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I've copied over this question from what I asked on StackExchange, in the hope that an expert here can readily answer the question.

Is there an example of a group $G=K\rtimes \mathbb{Z}$ satisfying the following three conditions?

  • $G$ is finitely generated;
  • $K$ is not finitely generated;
  • the fixed points of $\phi(1)$, which is the automorphism on $K$ corresponding to $1_\mathbb{Z}$, are not a finitely generated group.

I suspect there is an example, but I don't have enough experience with infinite groups to come up with one right away.

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One idea, which may or may not work:

finding matrices $M_1,\ldots,M_k\in\text{GL}_n(\mathbb{C})$ and $g\in\text{GL}_n(\mathbb{C})$

such that $S=\langle g^{-n}\,M_j\,g^n\rangle_{1\leq j\leq k,\;n\in\mathbb{Z}} $ is not finitely generated

but such that $g$ commutes with surprisingly many matrices in $S$.

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  • $\begingroup$ If you use the trivial action, so you're looking at the direct product, then the fixed points are all of $K$, hence non-finitely generated. But probably you want the action to be sufficiently "robust" in some sense? $\endgroup$ Mar 26 at 10:15
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    $\begingroup$ @MattZaremsky If you use the trivial action i.e. the direct product, "$K$ is not finitely generated" implies "$K\oplus\mathbb{Z}$ is not finitely generated" $\endgroup$ Mar 26 at 10:21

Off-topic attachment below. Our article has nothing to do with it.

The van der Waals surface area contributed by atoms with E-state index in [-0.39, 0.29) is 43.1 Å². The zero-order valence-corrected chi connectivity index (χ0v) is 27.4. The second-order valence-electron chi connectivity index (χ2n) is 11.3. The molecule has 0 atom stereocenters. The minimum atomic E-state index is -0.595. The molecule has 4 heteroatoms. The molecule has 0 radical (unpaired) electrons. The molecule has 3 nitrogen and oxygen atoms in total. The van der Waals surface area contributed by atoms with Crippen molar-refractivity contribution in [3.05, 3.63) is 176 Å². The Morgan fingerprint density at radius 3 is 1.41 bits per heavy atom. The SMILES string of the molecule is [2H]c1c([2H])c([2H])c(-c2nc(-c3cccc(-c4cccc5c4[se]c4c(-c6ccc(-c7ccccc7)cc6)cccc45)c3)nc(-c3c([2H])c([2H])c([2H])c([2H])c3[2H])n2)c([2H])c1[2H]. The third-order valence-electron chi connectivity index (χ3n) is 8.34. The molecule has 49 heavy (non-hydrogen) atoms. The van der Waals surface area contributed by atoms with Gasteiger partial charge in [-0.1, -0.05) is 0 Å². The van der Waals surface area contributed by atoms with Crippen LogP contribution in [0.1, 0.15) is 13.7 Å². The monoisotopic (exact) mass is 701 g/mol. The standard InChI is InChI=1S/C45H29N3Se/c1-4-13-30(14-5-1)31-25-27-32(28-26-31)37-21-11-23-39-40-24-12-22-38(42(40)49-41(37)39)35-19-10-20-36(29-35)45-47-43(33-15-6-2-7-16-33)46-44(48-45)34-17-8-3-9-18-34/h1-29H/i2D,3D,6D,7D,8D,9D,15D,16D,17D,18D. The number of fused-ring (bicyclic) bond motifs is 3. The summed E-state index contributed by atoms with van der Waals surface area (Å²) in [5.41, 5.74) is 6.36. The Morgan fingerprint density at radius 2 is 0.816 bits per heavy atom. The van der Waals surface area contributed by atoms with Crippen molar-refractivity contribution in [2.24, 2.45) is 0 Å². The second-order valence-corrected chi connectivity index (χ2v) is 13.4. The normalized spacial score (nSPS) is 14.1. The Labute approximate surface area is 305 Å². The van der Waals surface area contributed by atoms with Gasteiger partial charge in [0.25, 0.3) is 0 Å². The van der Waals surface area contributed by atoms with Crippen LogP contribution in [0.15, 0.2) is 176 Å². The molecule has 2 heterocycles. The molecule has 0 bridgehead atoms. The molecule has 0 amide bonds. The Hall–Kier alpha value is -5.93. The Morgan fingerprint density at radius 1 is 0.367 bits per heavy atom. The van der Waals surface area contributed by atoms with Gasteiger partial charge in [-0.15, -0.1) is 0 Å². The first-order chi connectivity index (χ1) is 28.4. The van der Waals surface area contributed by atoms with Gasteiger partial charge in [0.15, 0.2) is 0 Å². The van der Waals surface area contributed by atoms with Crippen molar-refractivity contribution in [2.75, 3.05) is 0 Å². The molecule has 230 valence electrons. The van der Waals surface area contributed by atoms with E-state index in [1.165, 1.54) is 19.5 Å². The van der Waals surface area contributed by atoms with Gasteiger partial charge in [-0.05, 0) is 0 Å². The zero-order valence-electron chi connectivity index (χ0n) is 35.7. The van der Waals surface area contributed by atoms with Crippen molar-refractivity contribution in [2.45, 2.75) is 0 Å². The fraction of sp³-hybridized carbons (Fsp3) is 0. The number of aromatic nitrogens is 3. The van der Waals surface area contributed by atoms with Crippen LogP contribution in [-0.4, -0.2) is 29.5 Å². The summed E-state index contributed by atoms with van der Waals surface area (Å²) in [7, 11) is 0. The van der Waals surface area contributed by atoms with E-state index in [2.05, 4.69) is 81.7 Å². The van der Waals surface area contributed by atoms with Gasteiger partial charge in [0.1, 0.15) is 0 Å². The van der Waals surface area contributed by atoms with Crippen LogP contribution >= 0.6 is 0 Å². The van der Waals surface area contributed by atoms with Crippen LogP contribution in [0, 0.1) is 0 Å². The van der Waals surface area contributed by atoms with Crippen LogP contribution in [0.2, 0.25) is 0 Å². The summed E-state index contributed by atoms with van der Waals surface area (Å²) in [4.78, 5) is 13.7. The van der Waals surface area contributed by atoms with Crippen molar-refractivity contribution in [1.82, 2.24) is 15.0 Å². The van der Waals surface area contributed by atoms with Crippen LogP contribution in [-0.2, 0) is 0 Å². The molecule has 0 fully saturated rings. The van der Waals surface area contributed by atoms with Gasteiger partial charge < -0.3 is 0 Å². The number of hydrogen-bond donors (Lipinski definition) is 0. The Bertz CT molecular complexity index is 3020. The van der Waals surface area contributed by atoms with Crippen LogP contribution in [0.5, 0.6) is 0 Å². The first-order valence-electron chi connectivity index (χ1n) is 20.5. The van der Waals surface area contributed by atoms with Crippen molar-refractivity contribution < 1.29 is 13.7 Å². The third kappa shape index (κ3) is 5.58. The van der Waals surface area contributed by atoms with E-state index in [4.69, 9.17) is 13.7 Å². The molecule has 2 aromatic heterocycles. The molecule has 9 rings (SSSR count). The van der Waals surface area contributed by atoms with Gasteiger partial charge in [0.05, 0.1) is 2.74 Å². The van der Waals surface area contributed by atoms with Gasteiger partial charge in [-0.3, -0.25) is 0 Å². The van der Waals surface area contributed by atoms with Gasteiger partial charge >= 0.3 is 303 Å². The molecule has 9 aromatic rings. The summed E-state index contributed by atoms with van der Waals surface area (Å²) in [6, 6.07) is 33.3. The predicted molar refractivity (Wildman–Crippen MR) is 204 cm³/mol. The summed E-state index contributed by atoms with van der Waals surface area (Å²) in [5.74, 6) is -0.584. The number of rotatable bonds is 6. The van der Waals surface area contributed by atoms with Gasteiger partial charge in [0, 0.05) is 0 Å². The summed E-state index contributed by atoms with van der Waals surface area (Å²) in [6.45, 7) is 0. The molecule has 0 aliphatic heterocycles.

• $\begingroup$ Oh, ha, right. Not paying attention. $\endgroup$ Mar 26 at 10:34

2 Answers 2

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No. Fix $p\ge 2$. Take the group $$G=\{M(x,y,z;n):(x,y,z)\in\mathbf{Z}[1/p],n\in\mathbf{Z}\}$$where $$M(x,y,z;n)=\begin{pmatrix}1 & x & z \\ 0 & p^n & y\\ 0 & 0 & 1\end{pmatrix}$$

and $K$ the set of such $M(x,y,z;n)$ for $n=0$, and identify $\mathbf{Z}$ to powers of $M(0,0,0,1)$.

Then $G$ is finitely generated (namely by $\{M(0,0,0;1),M(1,0,0;0),M(0,1,0;0)\}$), $K$ is not finitely generated, and indeed the centralizer of $M(0,0,0;1)$ in $K$ is not finitely generated (isomorphic to the abelian group $\mathbf{Z}[1/p]$).

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  • $\begingroup$ Merci! I did suspect that an example would come from matrices... $\endgroup$ Mar 26 at 11:11
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Here is another example, which I am fond of, because it played a role in a PhD thesis of a student that I supervised a long time ago.

It is constructed as a central extension of $C_p \wr {\mathbb Z}$ for a prime $p$.

The subgroup $K$ is generated by elements $x_i,y_k$ with $i,k \in {\mathbb Z}$ and $k > 0$, and it has defining relations \begin{eqnarray*} x_i^p &=& y_j^p= 1\ \mbox{for all}\ i,j,\\ [x_j,x_i] &=& y_{j-i}\ \mbox{for}\ j>i,\\ [y_k,x_i] &=& 1\ \mbox{for all}\ i,k, \end{eqnarray*} so it is nilpotent of class $2$ with $K$ and $K/Z(K)$ both infinite elementary abelian, where $Z(K)$ is generated by the elements $y_k$.

Now we define the action of $({\mathbb Z},+)$ on $K$ to make the element $1 \in {\mathbb Z}$ map $x_i$ to $x_{i+1}$ for all $i \in {\mathbb Z}$. So the induced action on $Z(K)$ is trivial.

Now let $G$ be the semidirect product $K \rtimes {\mathbb Z}$. Then $G$ is generated by $x_0$ and $1 \in {\mathbb Z}$, but $K$ and $Z(G) = Z(K)$ are not finitely generated.

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